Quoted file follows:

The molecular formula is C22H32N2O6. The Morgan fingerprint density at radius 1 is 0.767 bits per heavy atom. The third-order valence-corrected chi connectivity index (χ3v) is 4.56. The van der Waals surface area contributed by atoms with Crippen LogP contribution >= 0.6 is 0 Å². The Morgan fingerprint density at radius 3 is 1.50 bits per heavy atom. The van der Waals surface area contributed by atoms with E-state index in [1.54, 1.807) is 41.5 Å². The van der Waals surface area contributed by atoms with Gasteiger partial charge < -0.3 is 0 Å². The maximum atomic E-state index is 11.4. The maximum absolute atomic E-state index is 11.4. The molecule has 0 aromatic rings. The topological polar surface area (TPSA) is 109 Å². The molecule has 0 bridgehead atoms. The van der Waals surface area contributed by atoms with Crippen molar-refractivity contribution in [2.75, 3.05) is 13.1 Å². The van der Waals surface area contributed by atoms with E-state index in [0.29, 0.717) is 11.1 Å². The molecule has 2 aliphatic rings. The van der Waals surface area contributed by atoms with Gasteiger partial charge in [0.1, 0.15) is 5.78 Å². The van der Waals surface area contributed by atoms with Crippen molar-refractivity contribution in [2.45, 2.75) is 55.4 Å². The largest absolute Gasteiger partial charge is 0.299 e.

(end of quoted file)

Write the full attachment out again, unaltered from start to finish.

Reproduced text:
The molecular formula is C22H32N2O6. The Morgan fingerprint density at radius 1 is 0.767 bits per heavy atom. The third-order valence-corrected chi connectivity index (χ3v) is 4.56. The van der Waals surface area contributed by atoms with Crippen LogP contribution >= 0.6 is 0 Å². The Morgan fingerprint density at radius 3 is 1.50 bits per heavy atom. The van der Waals surface area contributed by atoms with E-state index in [1.54, 1.807) is 41.5 Å². The van der Waals surface area contributed by atoms with Gasteiger partial charge < -0.3 is 0 Å². The maximum atomic E-state index is 11.4. The maximum absolute atomic E-state index is 11.4. The molecule has 0 aromatic rings. The topological polar surface area (TPSA) is 109 Å². The molecule has 0 bridgehead atoms. The van der Waals surface area contributed by atoms with Crippen molar-refractivity contribution in [2.75, 3.05) is 13.1 Å². The van der Waals surface area contributed by atoms with E-state index in [0.29, 0.717) is 11.1 Å². The molecule has 2 aliphatic rings. The van der Waals surface area contributed by atoms with Gasteiger partial charge in [0.1, 0.15) is 5.78 Å². The van der Waals surface area contributed by atoms with Crippen molar-refractivity contribution in [2.45, 2.75) is 55.4 Å². The largest absolute Gasteiger partial charge is 0.299 e.